Transfection and transduction

For knockdown, small-interfering RNA (siRNA) was custom designed and/or ordered as pre-validated duplexes. Lipofectamine 2000 (Life technologies) was used to transiently transfect plasmid DNA and siRNA into cells. For luciferase reporter assay, the cells were harvested using Tris–EDTA-NaCL (TEN) buffer, centrifuged at 350×g to pellet, and lysed using passive lysis buffer. Reporter activity was analyzed using a Berthold LB 960, and RLU was normalized to protein quantity of each sample.

The electroporation knockdown was carried out using the Biorad Gene Pulser Xcell. Parameters for the Gene Pulser were optimized by varying the voltage and concentration of knockdown constructs per manufacturers recommendations. Cells were washed briefly with PBS, and resuspended at a concentration of 10 million cells per milliliter in PBS. Once the siRNA or DNA was added to the cells, the cells were immediately electroporated. After electroporation, warm culture media was added directly to the cells to bring the concentration to 5 million cells per mL and incubated at 37 °C for ten minutes before downfield applications.

Lentiviral vector was produced by transient transfection of 293 T cells using Lipofectamine 2000 and packaging plasmids pMDG and ΔNRF. After 48 h, supernatants with the lentivirus were harvested for purification and precipitation using PEG-it Virus Concentration Solution. Spinfection protocol was used to transduce primary T cells. In summary, the primary cells were suspended in complete media with polybrene (8ug/mL), pyruvate (100 nM), and nucleosides adenosine, guanosine, cytosine and thymidine (50uM) and centrifuged for 90 min at 2000 × g at room temperature. Cells were resuspended in complete T cell media with IL-2 (50U/mL) after the centrifugation.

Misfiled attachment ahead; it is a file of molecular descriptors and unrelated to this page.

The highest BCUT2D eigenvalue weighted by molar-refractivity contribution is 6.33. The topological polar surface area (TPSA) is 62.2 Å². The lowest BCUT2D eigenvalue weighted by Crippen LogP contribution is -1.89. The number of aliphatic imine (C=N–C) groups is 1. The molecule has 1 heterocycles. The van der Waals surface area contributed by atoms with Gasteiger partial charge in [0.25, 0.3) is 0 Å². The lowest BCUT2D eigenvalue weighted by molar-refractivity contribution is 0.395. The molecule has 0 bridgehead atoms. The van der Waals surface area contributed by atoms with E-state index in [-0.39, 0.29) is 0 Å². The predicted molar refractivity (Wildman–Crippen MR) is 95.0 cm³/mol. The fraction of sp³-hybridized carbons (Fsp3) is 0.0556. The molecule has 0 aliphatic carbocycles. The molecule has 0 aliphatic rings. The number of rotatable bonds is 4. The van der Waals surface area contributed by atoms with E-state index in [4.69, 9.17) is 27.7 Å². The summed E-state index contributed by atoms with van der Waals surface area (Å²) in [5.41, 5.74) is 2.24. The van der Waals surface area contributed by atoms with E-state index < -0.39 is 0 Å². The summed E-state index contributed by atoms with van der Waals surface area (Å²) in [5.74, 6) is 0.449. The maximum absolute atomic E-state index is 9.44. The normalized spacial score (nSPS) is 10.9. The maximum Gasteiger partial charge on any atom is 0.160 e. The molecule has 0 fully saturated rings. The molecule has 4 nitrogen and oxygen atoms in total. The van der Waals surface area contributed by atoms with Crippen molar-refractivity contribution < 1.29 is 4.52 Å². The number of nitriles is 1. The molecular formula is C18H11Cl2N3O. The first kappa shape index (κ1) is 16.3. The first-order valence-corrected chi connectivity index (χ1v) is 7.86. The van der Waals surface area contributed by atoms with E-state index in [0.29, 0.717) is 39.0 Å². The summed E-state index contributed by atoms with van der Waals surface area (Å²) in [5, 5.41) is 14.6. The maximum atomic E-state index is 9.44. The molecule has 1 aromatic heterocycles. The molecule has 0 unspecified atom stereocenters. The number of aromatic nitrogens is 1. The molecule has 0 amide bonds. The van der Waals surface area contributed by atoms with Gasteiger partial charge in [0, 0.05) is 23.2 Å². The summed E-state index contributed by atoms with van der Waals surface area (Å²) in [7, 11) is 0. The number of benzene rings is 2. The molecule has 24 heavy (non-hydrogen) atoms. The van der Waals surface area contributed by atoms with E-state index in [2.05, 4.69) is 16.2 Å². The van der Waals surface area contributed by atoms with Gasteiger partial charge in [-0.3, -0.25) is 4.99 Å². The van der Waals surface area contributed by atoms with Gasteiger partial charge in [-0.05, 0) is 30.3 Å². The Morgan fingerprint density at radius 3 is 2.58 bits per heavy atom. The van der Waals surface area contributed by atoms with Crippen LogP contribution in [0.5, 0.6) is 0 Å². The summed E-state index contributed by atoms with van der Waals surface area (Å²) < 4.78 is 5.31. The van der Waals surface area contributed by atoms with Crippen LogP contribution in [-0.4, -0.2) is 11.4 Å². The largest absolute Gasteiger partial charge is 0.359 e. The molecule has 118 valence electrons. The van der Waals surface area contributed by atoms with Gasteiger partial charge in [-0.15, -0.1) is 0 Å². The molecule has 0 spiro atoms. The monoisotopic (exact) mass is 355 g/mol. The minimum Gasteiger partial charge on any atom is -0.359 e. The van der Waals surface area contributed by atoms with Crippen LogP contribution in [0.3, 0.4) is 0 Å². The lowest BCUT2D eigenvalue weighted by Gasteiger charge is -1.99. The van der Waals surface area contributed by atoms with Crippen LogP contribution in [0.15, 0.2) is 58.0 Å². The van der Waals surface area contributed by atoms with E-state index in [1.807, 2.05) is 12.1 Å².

Induction of Tregs (iTregs) from resting CD4 T cells

Induced Tregs (iTregs) were generated from resting CD4 + CD30- by incubating in a cocktail mixture of ImunoCult Human CD3/CD28 T cell activator, αIL-4 (250 ng/mL), αIL-12 (250 ng/mL), αIFNγ (250 ng/mL), TGFβ (2.5 ng/mL) and IL-2 (50 units/mL) for 72 h. Induction of the iTregs was confirmed on the third day through surface marker CD25 and intracellular FOXP3 staining using flow cytometry analysis.

CTV staining and Treg co-culture

Cell trace violet (CTV) staining was carried out per company standard protocol the night before cells were co-cultured. CTV was added at a concentration of 5 mM for the staining procedure per 1 million. For the co-culture set up, cells were stimulated with either PHA (5ug/mL) or with Immunocult Human CD3/CD28 T cell activator and plated in a 96 well U- bottom plate.